If you've never seen a Pine Siskin, this is your year. In the past month, the birds have invaded the United States in search of food, inundating backyard feeders across the country. Without question, it's one of the biggest irruption years in recorded history for the finches.

Brown and heavily striped with a flash of bright yellow on their wings and tails, Pine Siskins are typically found in abundance across Canada, and to a lesser extent in the U.S., in northern states and higher elevations of the west and northeast, as well as parts of Mexico. This year, though, they are everywhere in-between. 

As with a handful of other northern species, Pine Siskins can irrupt southward in years when there is a shortage of food in their home range. This year, a meager supply of conifer seeds across Canada's boreal forest has caused the birds to push south in mind-boggling numbers. Nick Lund, aka The Birdist, perfectly summed up on Twitter earlier this week what many birders across the country are experiencing. 


This year's irruption is so strong, in fact, that Pine Siskins have also been recorded migrating at night—something highly unusual for the species and that has only been observed once before, during the last major irruption a decade ago. Ryan Mandelbuam provided a recap of this rare phenomenon over at the Finch Forecast Network: 

"Passerine birds like warblers and sparrows typically migrate at night, but ornithologists consider Pine Siskins to be exclusively diurnal, or daytime migrants. However, from October 10 to October 16, 2008, scientists Michael Watson, Jeffrey Wells, and Ryan Bavis recorded 190 Pine Siskins migrating at three sites near Gardiner, Maine for the first time in published history. This year, Spahr’s recording station in Middlesex County, Massachusetts once again picked up the flight calls of Pine Siskins migrating from 11pm until dawn, totaling several hundred birds."

So, where can you see a siskin if you haven't already? Anywhere it seems. Looking at the map for recent eBird sighings of the birds, you'll see there isn't a single region the birds haven't been spotted, including around the Gulf of Mexico. A couple small flocks have even made it to Bermuda, where they are an extremely rare visitor. If you have an eBird account, find the closest and most recent sighting (lucky you if that's Bermuda), grab your binoculars, and give it a go.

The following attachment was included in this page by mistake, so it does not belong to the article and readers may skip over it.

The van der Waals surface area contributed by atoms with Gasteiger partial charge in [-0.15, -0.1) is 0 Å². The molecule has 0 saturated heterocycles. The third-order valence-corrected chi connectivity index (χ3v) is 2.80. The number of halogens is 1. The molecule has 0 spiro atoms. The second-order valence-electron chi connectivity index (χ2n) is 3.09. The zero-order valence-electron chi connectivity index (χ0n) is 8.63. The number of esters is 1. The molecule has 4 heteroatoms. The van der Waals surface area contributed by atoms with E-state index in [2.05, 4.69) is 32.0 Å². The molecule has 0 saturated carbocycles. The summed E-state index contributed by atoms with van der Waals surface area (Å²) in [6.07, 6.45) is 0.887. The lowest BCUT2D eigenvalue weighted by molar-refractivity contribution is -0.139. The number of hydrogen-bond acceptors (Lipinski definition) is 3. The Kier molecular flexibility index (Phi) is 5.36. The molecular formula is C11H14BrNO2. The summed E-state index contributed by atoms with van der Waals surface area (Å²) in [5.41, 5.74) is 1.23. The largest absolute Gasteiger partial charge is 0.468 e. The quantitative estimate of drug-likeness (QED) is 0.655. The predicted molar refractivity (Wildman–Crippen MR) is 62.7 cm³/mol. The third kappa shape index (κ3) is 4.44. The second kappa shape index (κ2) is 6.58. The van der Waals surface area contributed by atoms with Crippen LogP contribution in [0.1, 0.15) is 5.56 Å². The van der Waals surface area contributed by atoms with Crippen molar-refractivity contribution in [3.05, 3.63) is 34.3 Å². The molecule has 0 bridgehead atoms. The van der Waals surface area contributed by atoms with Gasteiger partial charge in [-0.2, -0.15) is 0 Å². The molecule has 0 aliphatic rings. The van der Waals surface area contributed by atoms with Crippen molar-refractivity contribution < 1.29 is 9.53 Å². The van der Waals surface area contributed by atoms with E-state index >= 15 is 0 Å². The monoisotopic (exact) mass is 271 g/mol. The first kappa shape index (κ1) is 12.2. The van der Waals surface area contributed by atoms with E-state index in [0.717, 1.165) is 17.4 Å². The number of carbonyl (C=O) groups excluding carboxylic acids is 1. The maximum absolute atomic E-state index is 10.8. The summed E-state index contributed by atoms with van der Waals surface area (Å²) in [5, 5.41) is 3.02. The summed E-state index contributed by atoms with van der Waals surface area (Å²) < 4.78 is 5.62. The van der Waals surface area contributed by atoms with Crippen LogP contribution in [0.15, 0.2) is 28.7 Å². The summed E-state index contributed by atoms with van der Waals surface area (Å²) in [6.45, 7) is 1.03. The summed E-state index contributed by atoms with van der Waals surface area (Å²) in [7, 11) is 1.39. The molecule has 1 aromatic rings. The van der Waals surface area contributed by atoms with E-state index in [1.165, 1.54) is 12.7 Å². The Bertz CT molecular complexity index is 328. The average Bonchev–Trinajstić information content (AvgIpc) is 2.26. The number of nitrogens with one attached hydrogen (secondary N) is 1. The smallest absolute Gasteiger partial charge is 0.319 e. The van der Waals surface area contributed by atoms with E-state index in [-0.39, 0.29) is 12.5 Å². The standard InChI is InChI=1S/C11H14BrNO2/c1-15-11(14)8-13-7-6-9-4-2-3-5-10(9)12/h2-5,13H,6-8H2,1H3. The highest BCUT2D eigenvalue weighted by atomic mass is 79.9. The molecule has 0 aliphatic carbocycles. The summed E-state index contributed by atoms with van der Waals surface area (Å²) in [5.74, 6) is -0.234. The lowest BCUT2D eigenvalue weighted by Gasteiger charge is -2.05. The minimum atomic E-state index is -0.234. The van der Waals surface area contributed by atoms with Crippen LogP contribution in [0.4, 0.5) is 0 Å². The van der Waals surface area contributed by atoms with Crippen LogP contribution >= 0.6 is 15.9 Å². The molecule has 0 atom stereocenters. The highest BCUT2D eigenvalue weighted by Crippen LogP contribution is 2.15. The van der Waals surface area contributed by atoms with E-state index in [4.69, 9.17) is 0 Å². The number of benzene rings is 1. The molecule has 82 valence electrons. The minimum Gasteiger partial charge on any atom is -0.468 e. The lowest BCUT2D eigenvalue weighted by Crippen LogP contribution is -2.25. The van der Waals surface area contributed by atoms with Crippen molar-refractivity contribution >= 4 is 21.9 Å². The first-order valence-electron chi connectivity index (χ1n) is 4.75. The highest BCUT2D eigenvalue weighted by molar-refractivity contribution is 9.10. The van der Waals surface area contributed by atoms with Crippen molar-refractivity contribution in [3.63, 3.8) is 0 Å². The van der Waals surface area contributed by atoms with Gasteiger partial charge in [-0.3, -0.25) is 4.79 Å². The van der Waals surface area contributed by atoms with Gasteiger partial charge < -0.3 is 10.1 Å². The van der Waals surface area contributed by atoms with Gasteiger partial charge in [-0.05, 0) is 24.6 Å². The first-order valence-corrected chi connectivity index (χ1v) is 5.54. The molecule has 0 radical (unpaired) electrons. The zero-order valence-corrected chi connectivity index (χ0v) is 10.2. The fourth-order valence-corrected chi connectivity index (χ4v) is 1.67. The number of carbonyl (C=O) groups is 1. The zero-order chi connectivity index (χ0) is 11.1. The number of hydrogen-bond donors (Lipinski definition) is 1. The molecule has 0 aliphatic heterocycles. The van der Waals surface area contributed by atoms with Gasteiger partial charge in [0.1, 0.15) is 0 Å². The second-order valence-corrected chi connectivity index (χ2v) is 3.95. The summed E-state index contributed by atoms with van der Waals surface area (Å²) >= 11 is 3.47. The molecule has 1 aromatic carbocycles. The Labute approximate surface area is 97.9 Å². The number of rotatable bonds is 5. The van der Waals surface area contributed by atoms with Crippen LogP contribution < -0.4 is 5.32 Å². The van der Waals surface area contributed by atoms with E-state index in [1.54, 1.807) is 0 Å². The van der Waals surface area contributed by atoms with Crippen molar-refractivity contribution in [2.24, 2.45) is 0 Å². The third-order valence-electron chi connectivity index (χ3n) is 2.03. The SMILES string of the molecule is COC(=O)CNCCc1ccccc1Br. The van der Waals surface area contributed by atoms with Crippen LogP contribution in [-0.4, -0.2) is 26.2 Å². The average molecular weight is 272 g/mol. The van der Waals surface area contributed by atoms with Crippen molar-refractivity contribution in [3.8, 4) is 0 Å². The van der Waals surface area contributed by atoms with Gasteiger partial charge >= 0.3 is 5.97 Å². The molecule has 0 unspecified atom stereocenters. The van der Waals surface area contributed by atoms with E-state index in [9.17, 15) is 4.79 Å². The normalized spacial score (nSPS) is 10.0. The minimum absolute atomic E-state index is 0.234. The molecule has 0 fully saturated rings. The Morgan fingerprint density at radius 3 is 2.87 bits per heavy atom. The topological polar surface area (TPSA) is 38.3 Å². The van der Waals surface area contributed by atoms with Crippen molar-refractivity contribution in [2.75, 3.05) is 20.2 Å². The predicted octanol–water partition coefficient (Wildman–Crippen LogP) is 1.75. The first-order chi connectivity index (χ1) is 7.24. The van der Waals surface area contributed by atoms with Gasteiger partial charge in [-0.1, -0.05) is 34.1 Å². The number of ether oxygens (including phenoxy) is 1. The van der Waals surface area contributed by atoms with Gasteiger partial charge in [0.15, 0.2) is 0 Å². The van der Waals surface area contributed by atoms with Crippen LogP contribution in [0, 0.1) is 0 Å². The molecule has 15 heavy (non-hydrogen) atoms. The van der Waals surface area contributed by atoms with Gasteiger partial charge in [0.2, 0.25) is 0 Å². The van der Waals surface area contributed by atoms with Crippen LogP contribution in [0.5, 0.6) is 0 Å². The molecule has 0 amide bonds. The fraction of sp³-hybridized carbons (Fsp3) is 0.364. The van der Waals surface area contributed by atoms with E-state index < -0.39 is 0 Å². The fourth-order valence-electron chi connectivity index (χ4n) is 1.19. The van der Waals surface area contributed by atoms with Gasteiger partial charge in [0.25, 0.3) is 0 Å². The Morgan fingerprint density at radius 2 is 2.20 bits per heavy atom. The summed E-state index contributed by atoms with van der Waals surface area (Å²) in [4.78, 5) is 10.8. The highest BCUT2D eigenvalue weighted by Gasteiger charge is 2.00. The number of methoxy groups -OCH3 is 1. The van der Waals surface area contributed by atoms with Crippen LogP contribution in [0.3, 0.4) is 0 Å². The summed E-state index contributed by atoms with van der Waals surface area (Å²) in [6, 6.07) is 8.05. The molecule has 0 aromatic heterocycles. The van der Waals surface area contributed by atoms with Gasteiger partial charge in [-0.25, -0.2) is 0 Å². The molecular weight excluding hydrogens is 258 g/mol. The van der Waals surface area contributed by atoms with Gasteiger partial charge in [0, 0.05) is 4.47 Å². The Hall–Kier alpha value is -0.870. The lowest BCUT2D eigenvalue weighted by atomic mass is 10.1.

Or you could try a little ole-fashioned birding. Pine Siskins feed on the seeds of a variety of trees and flowering plants, so stopping by a few of your local parks or preserves will likely turn up some birds. Keep an eye out for a flock of finches frantically feeding as if they might never eat again. 

Of course, if you want to make things easy and entertaining, siskins are not shy and will happily show up in droves to feeders with nyjer and sunflower seeds. If you go this route, just be prepared to have your feeders overrun by the birds. Here's how Chad Witko, an outreach biologist with Audubon's Migratory Bird Initiative, described the scene at his home in Vermont earlier this week.  

"Over the last several days, we went from 2 to 12 to 50+ just this morning," he wrote in Audubon's Slack on Tuesday. "Interesting to watch how aggressive the siskins are at the feeders, quickly becoming the dominant species (too bad House Sparrows)." In the days after his initial post, the flock grew to 70-100 birds, Witko reports, though those numbers have come down since. 

A scroll through Twitter finds much more of the same, with backyard birders sharing videos and photos of similiar scenes from around the country. 


The scale of this year's Pine Siskin irruption comes as a bit of a surprise. For this season's Winter Finch Forecast, Tyler Hoar, who recently took over the forecast from creator Ron Pittaway, projected that the "siskins likely will remain concentrated in Western Canada with its heavy spruce cone crops for the winter. The smaller numbers remaining in the eastern boreal forest should move southward looking for food."

Hoar did predict the likely irruptions of other finch species, including Evening Grosbeak and Common Redpolls, and those have proven out. A redpoll has even been reported as far south as New Mexico, which is highly unusual for this bird of the far north. Purple Finches and Red-breasted Nuthatches are also having a notable irruption year and are being seen in high numbers across the country. So keep an eye out for all of these birds while they're here, and in the meantime, let us hope the siskins decide to leave peacefully whenever they do. For now, though, it's their country. 

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